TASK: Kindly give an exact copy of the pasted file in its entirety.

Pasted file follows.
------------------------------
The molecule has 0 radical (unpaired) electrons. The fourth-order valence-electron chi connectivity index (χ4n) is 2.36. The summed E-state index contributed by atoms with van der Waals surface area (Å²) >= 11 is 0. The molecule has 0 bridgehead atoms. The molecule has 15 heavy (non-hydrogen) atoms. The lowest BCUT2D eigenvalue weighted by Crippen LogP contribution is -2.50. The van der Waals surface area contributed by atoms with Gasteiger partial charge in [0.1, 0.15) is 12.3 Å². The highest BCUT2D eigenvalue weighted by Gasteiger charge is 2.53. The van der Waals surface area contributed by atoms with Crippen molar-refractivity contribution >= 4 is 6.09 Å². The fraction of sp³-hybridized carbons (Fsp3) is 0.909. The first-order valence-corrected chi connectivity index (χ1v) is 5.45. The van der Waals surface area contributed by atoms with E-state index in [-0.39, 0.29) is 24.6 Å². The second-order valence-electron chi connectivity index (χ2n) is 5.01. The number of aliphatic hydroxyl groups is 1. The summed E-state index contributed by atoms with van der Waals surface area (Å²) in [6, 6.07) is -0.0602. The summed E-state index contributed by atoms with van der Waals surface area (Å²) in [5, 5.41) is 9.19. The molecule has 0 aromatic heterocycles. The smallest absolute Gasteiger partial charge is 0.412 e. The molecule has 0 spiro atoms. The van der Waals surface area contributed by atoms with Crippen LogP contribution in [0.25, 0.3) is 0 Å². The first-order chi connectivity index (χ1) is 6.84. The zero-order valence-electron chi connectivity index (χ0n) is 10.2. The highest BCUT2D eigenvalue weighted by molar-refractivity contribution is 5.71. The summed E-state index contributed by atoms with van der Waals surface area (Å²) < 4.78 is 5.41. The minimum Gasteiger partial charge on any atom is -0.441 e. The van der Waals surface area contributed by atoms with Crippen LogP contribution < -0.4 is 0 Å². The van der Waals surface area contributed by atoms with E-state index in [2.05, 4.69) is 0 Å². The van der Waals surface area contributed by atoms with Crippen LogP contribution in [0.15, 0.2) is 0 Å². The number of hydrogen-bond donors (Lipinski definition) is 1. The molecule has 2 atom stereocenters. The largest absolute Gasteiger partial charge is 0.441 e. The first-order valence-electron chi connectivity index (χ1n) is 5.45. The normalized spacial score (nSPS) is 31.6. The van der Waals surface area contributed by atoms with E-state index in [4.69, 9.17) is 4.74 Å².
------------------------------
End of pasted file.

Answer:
The molecule has 0 radical (unpaired) electrons. The fourth-order valence-electron chi connectivity index (χ4n) is 2.36. The summed E-state index contributed by atoms with van der Waals surface area (Å²) >= 11 is 0. The molecule has 0 bridgehead atoms. The molecule has 15 heavy (non-hydrogen) atoms. The lowest BCUT2D eigenvalue weighted by Crippen LogP contribution is -2.50. The van der Waals surface area contributed by atoms with Gasteiger partial charge in [0.1, 0.15) is 12.3 Å². The highest BCUT2D eigenvalue weighted by Gasteiger charge is 2.53. The van der Waals surface area contributed by atoms with Crippen molar-refractivity contribution >= 4 is 6.09 Å². The fraction of sp³-hybridized carbons (Fsp3) is 0.909. The first-order valence-corrected chi connectivity index (χ1v) is 5.45. The van der Waals surface area contributed by atoms with E-state index in [-0.39, 0.29) is 24.6 Å². The second-order valence-electron chi connectivity index (χ2n) is 5.01. The number of aliphatic hydroxyl groups is 1. The summed E-state index contributed by atoms with van der Waals surface area (Å²) in [6, 6.07) is -0.0602. The summed E-state index contributed by atoms with van der Waals surface area (Å²) in [5, 5.41) is 9.19. The molecule has 0 aromatic heterocycles. The smallest absolute Gasteiger partial charge is 0.412 e. The molecule has 0 spiro atoms. The van der Waals surface area contributed by atoms with Crippen LogP contribution in [0.25, 0.3) is 0 Å². The first-order chi connectivity index (χ1) is 6.84. The zero-order valence-electron chi connectivity index (χ0n) is 10.2. The highest BCUT2D eigenvalue weighted by molar-refractivity contribution is 5.71. The summed E-state index contributed by atoms with van der Waals surface area (Å²) < 4.78 is 5.41. The minimum Gasteiger partial charge on any atom is -0.441 e. The van der Waals surface area contributed by atoms with Crippen LogP contribution < -0.4 is 0 Å². The van der Waals surface area contributed by atoms with E-state index in [2.05, 4.69) is 0 Å². The van der Waals surface area contributed by atoms with Crippen LogP contribution in [0.15, 0.2) is 0 Å². The number of hydrogen-bond donors (Lipinski definition) is 1. The molecule has 2 atom stereocenters. The largest absolute Gasteiger partial charge is 0.441 e. The first-order valence-electron chi connectivity index (χ1n) is 5.45. The normalized spacial score (nSPS) is 31.6. The van der Waals surface area contributed by atoms with E-state index in [4.69, 9.17) is 4.74 Å².